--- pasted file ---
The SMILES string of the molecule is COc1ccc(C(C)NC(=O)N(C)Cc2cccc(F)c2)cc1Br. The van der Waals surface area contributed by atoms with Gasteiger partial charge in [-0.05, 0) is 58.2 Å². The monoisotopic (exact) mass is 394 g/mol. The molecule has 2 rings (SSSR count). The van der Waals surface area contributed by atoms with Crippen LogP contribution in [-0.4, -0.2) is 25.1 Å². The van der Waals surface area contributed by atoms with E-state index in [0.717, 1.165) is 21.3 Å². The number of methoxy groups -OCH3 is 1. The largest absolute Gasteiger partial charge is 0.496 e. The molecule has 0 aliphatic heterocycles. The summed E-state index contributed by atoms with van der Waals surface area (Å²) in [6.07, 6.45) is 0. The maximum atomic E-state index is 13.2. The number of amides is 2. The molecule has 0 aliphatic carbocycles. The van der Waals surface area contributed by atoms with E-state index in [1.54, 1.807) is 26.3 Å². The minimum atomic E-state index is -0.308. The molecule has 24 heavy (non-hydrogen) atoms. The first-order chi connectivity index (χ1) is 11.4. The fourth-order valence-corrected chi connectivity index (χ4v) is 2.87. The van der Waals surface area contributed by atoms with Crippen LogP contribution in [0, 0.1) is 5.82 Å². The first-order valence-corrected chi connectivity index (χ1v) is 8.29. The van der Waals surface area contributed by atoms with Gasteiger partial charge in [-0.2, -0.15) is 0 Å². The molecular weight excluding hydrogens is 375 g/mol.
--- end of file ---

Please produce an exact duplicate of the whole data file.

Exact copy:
The SMILES string of the molecule is COc1ccc(C(C)NC(=O)N(C)Cc2cccc(F)c2)cc1Br. The van der Waals surface area contributed by atoms with Gasteiger partial charge in [-0.05, 0) is 58.2 Å². The monoisotopic (exact) mass is 394 g/mol. The molecule has 2 rings (SSSR count). The van der Waals surface area contributed by atoms with Crippen LogP contribution in [-0.4, -0.2) is 25.1 Å². The van der Waals surface area contributed by atoms with E-state index in [0.717, 1.165) is 21.3 Å². The number of methoxy groups -OCH3 is 1. The largest absolute Gasteiger partial charge is 0.496 e. The molecule has 0 aliphatic heterocycles. The summed E-state index contributed by atoms with van der Waals surface area (Å²) in [6.07, 6.45) is 0. The maximum atomic E-state index is 13.2. The number of amides is 2. The molecule has 0 aliphatic carbocycles. The van der Waals surface area contributed by atoms with E-state index in [1.54, 1.807) is 26.3 Å². The minimum atomic E-state index is -0.308. The molecule has 24 heavy (non-hydrogen) atoms. The first-order chi connectivity index (χ1) is 11.4. The fourth-order valence-corrected chi connectivity index (χ4v) is 2.87. The van der Waals surface area contributed by atoms with Crippen LogP contribution in [0, 0.1) is 5.82 Å². The first-order valence-corrected chi connectivity index (χ1v) is 8.29. The van der Waals surface area contributed by atoms with Gasteiger partial charge in [-0.2, -0.15) is 0 Å². The molecular weight excluding hydrogens is 375 g/mol.